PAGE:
President Trump and American greatness

America is a great country, but that has nothing to do with President Trump

Trump at a campaign rally in Nashville in May 2018. PHOTO Mark Humphrey/AP

Trump at a campaign rally in Nashville in May 2018. PHOTO Mark Humphrey/AP

Donald Trump’s signature commitment to Make America Great Again continues to resonate, here as well as in the US. Which raises this question: if America is not currently great, when was it?

Interviewed by the New York Times as a presidential candidate two years ago, when he didn’t seem to mind mainstream media, Trump identified two periods in US history which he most admired.

The first was the early years of the 20th century, which he said he liked for its “wild” entrepreneurship. It was an era dominated by President Theodore Roosevelt.

The second was straight after World War II and in the 1950s, when Harry Truman and Dwight Eisenhower were in charge. Trump said he liked this period because “we were not pushed around, we were respected by everybody”.

That’s one idea of greatness – US commercial and military power projected on to the wider world. But greatness is not just muscle, and there were other aspects of the US story in those times that should have given him pause for thought.

While Teddy Roosevelt liked to wave big sticks at other countries, he was also passionate about nature conservation. He stared down powerful land interests to lock up huge areas of the American West in many national parks and monuments, bird reserves and national forests.

In sharp contrast, Trump’s interior secretary Ryan Zinke has moved to allow oil, gas and metal extraction on reserved lands, while Environmental Protection Agency head Scott Pruitt is on a mission to free business of environmental responsibility.

In the mid-20th century a nuclear-armed US was “respected by everybody”, but it was also a strong voice for international cooperation. America’s generous Marshall Plan helped a war-ravaged Europe get back on its feet; by contrast a feature of Trump’s presidency is hostility toward Europe.

There is another difference. In the 1940s the US led the push to establish the United Nations and provided its New York headquarters, and has since broadly supported the world body both financially and by adhering to agreements and protocols.

Last year Trump announced that he was pulling his country out of the UN’s landmark ecological agreement in Paris in 2015 – the first time all the world’s nations had agreed on the common goal of stopping global warming. Though far from fatal, the US withdrawal was a big setback.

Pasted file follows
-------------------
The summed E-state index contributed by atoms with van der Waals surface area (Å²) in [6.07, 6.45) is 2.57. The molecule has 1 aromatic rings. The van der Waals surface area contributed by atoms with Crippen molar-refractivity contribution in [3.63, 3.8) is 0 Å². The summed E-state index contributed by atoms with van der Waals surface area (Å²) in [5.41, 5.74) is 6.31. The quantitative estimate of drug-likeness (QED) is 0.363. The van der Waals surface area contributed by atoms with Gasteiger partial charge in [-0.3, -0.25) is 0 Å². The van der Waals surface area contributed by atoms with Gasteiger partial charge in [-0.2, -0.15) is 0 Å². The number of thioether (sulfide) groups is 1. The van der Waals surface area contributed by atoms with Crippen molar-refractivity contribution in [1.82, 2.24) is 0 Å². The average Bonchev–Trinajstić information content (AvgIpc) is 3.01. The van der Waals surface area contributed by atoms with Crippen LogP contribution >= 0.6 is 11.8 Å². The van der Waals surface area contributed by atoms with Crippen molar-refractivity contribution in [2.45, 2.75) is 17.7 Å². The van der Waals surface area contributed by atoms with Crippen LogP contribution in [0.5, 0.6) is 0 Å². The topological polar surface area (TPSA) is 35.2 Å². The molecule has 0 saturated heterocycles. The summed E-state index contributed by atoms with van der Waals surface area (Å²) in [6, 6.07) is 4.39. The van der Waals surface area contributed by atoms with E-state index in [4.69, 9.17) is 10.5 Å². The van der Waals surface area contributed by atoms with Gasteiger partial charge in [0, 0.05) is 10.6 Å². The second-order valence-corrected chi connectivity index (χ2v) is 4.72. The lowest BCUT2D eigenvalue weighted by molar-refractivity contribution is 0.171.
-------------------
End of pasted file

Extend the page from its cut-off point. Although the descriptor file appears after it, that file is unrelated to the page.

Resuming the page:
Trump’s 18 months at the helm have been devastating for his country’s hard-earned reputation as a friend of liberal democracy and an enemy of tyrants. He has taken America in the opposite direction, making friends with repressive regimes while alienating democratic allies.

America’s founding fathers saw fit to build checks and balances into its constitution, such that all power could never reside in the president’s hands. Congress was one of those checks; the judiciary another. Another essential arm of liberal democracy is the press.

Every democracy needs independent news media ready and able to call out misbehaviour by powerful interests, including governments and their agencies, and that has never been more crucial than today. Yet at his rallies Trump has persisted in calling them “enemies of the people”.

He surely would have been rethinking this attitude in expressing concern about last week’s shooting of five people at a Maryland newspaper office. We must hope so.

Every leader in every election in every democracy promises that the swamp will be drained, corruption stopped, promises kept. Trump grabbed attention because he was a newcomer with a stage presence and no political past.

Trump is clearly not what my mother would have called a “nice man”, but Americans didn’t elect him for that. They were fed up with leaders who broke campaign promises while doing nothing about corruption. Some felt that as he was already wealthy he wouldn’t be open to bribes.

But life is not so straightforward. It was a mistake to think that Trump could fix things, just as it would have been for Barak Obama, or for that matter Malcolm Turnbull. Government is about many things and many people, and no amount of charisma will alter that.

Not being a scholar and barely even a reader, Trump understands little about checks and balances, separation of powers and the overarching authority of the US constitution. Like many who voted for him, he seems to assume that being president means everyone must do his bidding.

He chafes over opposition from US academics, scientists and the news media, and his failure to bring justice officials and the FBI to heel. But good democratic government needs independent institutions. It takes multiple viewpoints to deal with our complex human world.

For all its many and glaring faults, the US deserves our gratitude for its past and continuing contribution to global order, to democratic process and the rule of law, to science, technology, environmental awareness, literature, performing and visual arts and much more.

America is great not because of Trump but in spite of him, and it will still be so long after he and his presidency have become a distant memory.

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